Invisible steps in Sardina de Gáldar

Leave no trace along the renovated promenade in this northern coastal town in Gran Canaria, just take away an indelible memory.

You won’t miss your step along the entire new promenade in Sardina de Gáldar, on the north coast of Gran Canaria. Just let yourself be carried along. You’ll always get to the right place at the right time because there’s no hurry in Sardina - not because the hours don’t matter, but because time literally landed on this coastline sheltered from the pounding of the Atlantic. Boats pulled into the Old Port of Sardina bringing the bells and the clock for the Church of St James, which overlooks the town.

View of El Teide, on the neighbouring island of Tenerife. Sunset in North Sardina, Gáldar.

Its docks and jetties used to be the very epicentre of boats bustling in and out of the port with their holds fit to bursting, mainly carrying farming produce, although their inventory covered practically everything imaginable and of course, unimaginable as well. That trade has disappeared now, but the feeling remains that life still lands on Sardina’s shores. This is clear to see for anyone who steps on to this new promenade’s pedestrian walkway, covering almost 9,000 m2, that will lead you smoothly around every coastal nook and cranny where the ocean lurks to whisper its deep rumours in your ear, in a language that everyone understands, even if you’ve never heard it before. The sea in Sardina makes itself understood immediately.

Sardina de Gáldar Promenade
Sardina de Gáldar Promenade
Sardina de Gáldar Promenade

The inviting promenade encourages you to take your shoes off and get your feet sandy on Sardina Beach, proudly displaying of a Blue Flag, acknowledging the quality of its water and services, as well as its access facilities. The cheerful, crystalline waters are its best certificate for everything else. Colourful houses are scattered behind it, alongside the first bars and restaurants. Altogether, the town of Sardina de Gáldar looks like tiny snails shining in the foreshore puddles, clinging to the volcanic rock. The houses have moulded on to the cliff-side, as if they were the launch pad for an ancient tongue of lava from a now-sleeping volcano.

Panoramic view of Sardina de Gáldar

The path also suggests a stop-off along the seawall, looking out into the wide blue yonder. The marine life in its depths has made Sardina one of the most outstanding spots in Gran Canaria for scuba diving. The area between El Juncal ravine and the Gáldar point offers a surprising range of marine habitats, featuring seagrass meadows, sandbanks, reefs, shorelines and caves, plus rocky structures similar to arches, flying buttresses, rock faces and columns that look like the ruins of a lost civilisation. If we let our imagination swim away as well, at least for a moment, it’s easy to imagine a tiny chunk of the mythical Atlantis inhabited by greater amberjacks, sea horses, angel sharks, rays, jacks, giant anemones, pufferfish, yellow barracuda, red algae or turtles.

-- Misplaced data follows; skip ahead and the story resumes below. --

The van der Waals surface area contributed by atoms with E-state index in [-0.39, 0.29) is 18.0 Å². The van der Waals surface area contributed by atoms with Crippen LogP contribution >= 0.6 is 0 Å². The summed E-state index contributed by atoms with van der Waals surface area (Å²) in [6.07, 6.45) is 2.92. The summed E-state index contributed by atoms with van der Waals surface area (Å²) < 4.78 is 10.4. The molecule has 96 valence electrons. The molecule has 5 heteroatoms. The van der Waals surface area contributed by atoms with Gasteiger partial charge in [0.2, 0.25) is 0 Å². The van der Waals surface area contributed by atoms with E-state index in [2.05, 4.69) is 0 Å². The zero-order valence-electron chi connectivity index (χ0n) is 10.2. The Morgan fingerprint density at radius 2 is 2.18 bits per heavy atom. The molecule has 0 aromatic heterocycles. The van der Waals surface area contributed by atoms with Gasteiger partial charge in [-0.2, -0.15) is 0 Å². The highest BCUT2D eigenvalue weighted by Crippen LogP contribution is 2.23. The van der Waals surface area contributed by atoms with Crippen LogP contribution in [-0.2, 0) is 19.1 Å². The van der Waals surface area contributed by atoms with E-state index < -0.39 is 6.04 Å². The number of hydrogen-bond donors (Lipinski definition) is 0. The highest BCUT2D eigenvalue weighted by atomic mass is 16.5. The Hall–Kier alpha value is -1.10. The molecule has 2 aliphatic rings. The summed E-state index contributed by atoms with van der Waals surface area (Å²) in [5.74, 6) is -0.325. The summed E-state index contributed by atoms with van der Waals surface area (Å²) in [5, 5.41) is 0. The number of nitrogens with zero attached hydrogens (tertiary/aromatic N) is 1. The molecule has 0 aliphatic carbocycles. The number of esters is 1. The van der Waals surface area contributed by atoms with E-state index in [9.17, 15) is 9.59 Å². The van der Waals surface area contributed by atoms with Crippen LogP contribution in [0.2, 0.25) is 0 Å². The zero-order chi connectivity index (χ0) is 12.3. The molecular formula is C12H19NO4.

Roque Farallón, Gáldar

The Anden verde (Green Path), also known as the Dragon’s Tail, in the background. Roque Farallón or Roque Partido on the Gáldar coast in the foreground.
The very end of this walkway that fits snugly along Sardina’s volcanic rock leads you to Roquete beach. Here, the waves and the smooth rocks form a tireless orchestra that plays an endless, tuneful yet healing concert night and day, alternating between the keys of low and high tide. Nearby, clinging to the rock like a limpet, a tiny cave house keeps its secrets and shows us how the aborigine population used to live. In fact, an information panel at the entrance to the village reports on many discoveries made on this site such as fishhooks made of animal teeth and fish descaling tools made from goat horns, a sure sign that Sardina de Gáldar has been looking up to the sky and also down into the deep for centuries.

Playa del Roquete, Sardina de Gáldar

Sardina moves at its own pace. The houses are starfish entranced under the sun and the moon. The ocean spews foam dragged by the wind that climbs up the slopes as far as the restaurant menus, adding intensity to this walk that will always leave you with a pleasant taste in your mouth. Sardina also runs a small tourist train from July to September, which will pick you up and set you down at the top of the village, where you can park your car. As night draws in, the Sardina Lighthouse comes alive, guiding boats following immemorial routes invisible to the eye because they leave no trace on the ocean, although they are meticulously etched on navigation maps.  Every crossing should end up in a place like Sardina de Gáldar.

Sardina de Gáldar Lighthouse